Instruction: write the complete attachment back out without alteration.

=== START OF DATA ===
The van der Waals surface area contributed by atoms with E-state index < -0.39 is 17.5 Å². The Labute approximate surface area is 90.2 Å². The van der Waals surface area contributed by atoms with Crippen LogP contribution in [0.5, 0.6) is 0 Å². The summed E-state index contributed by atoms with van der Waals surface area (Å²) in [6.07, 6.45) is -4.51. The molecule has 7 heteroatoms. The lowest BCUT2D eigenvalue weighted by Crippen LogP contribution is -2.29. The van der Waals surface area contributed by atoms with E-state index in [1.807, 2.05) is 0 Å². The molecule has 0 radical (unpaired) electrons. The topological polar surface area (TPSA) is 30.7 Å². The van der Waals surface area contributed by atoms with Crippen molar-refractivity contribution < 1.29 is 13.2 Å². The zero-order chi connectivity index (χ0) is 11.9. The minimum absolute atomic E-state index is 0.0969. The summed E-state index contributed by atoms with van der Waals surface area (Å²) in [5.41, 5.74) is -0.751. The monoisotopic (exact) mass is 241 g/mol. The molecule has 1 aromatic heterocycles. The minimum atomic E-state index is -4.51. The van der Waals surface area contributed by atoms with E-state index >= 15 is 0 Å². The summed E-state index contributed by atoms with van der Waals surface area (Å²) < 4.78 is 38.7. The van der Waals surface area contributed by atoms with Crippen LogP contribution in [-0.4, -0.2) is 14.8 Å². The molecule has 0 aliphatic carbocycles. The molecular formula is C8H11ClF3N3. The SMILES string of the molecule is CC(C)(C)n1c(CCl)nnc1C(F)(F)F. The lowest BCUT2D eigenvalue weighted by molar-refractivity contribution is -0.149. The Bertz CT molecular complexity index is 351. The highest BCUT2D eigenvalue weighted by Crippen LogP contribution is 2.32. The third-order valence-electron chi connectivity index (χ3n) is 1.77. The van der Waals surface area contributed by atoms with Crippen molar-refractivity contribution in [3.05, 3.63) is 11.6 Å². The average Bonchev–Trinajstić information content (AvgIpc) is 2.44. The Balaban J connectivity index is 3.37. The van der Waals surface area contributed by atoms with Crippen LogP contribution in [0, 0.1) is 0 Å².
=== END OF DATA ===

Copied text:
The van der Waals surface area contributed by atoms with E-state index < -0.39 is 17.5 Å². The Labute approximate surface area is 90.2 Å². The van der Waals surface area contributed by atoms with Crippen LogP contribution in [0.5, 0.6) is 0 Å². The summed E-state index contributed by atoms with van der Waals surface area (Å²) in [6.07, 6.45) is -4.51. The molecule has 7 heteroatoms. The lowest BCUT2D eigenvalue weighted by Crippen LogP contribution is -2.29. The van der Waals surface area contributed by atoms with E-state index in [1.807, 2.05) is 0 Å². The molecule has 0 radical (unpaired) electrons. The topological polar surface area (TPSA) is 30.7 Å². The van der Waals surface area contributed by atoms with Crippen molar-refractivity contribution < 1.29 is 13.2 Å². The zero-order chi connectivity index (χ0) is 11.9. The minimum absolute atomic E-state index is 0.0969. The summed E-state index contributed by atoms with van der Waals surface area (Å²) in [5.41, 5.74) is -0.751. The monoisotopic (exact) mass is 241 g/mol. The molecule has 1 aromatic heterocycles. The minimum atomic E-state index is -4.51. The van der Waals surface area contributed by atoms with E-state index >= 15 is 0 Å². The summed E-state index contributed by atoms with van der Waals surface area (Å²) < 4.78 is 38.7. The van der Waals surface area contributed by atoms with Crippen LogP contribution in [-0.4, -0.2) is 14.8 Å². The molecule has 0 aliphatic carbocycles. The molecular formula is C8H11ClF3N3. The SMILES string of the molecule is CC(C)(C)n1c(CCl)nnc1C(F)(F)F. The lowest BCUT2D eigenvalue weighted by molar-refractivity contribution is -0.149. The Bertz CT molecular complexity index is 351. The highest BCUT2D eigenvalue weighted by Crippen LogP contribution is 2.32. The third-order valence-electron chi connectivity index (χ3n) is 1.77. The van der Waals surface area contributed by atoms with Crippen molar-refractivity contribution in [3.05, 3.63) is 11.6 Å². The average Bonchev–Trinajstić information content (AvgIpc) is 2.44. The Balaban J connectivity index is 3.37. The van der Waals surface area contributed by atoms with Crippen LogP contribution in [0, 0.1) is 0 Å².